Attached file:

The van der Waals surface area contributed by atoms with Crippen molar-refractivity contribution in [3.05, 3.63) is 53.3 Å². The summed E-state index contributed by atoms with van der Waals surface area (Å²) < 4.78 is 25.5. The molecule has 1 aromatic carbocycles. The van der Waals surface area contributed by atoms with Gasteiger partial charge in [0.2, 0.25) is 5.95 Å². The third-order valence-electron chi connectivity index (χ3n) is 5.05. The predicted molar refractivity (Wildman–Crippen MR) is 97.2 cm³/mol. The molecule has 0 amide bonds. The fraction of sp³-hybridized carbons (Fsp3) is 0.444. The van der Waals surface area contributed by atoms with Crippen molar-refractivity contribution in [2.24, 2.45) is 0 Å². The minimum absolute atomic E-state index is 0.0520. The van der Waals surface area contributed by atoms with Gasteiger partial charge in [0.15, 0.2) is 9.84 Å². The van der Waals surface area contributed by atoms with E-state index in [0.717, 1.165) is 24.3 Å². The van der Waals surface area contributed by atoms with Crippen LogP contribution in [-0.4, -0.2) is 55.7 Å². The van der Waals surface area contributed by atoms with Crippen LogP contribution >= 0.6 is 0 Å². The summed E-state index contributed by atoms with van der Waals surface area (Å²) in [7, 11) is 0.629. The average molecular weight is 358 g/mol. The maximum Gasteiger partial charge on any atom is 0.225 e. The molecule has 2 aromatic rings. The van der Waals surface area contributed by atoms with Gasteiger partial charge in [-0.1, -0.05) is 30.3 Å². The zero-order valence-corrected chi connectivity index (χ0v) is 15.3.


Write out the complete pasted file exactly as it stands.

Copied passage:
The van der Waals surface area contributed by atoms with Crippen molar-refractivity contribution in [3.05, 3.63) is 53.3 Å². The summed E-state index contributed by atoms with van der Waals surface area (Å²) < 4.78 is 25.5. The molecule has 1 aromatic carbocycles. The van der Waals surface area contributed by atoms with Gasteiger partial charge in [0.2, 0.25) is 5.95 Å². The third-order valence-electron chi connectivity index (χ3n) is 5.05. The predicted molar refractivity (Wildman–Crippen MR) is 97.2 cm³/mol. The molecule has 0 amide bonds. The fraction of sp³-hybridized carbons (Fsp3) is 0.444. The van der Waals surface area contributed by atoms with Crippen molar-refractivity contribution in [2.24, 2.45) is 0 Å². The minimum absolute atomic E-state index is 0.0520. The van der Waals surface area contributed by atoms with Gasteiger partial charge in [0.15, 0.2) is 9.84 Å². The van der Waals surface area contributed by atoms with E-state index in [0.717, 1.165) is 24.3 Å². The van der Waals surface area contributed by atoms with Crippen LogP contribution in [-0.4, -0.2) is 55.7 Å². The van der Waals surface area contributed by atoms with Crippen LogP contribution >= 0.6 is 0 Å². The summed E-state index contributed by atoms with van der Waals surface area (Å²) in [7, 11) is 0.629. The average molecular weight is 358 g/mol. The maximum Gasteiger partial charge on any atom is 0.225 e. The molecule has 2 aromatic rings. The van der Waals surface area contributed by atoms with Gasteiger partial charge in [-0.1, -0.05) is 30.3 Å². The zero-order valence-corrected chi connectivity index (χ0v) is 15.3.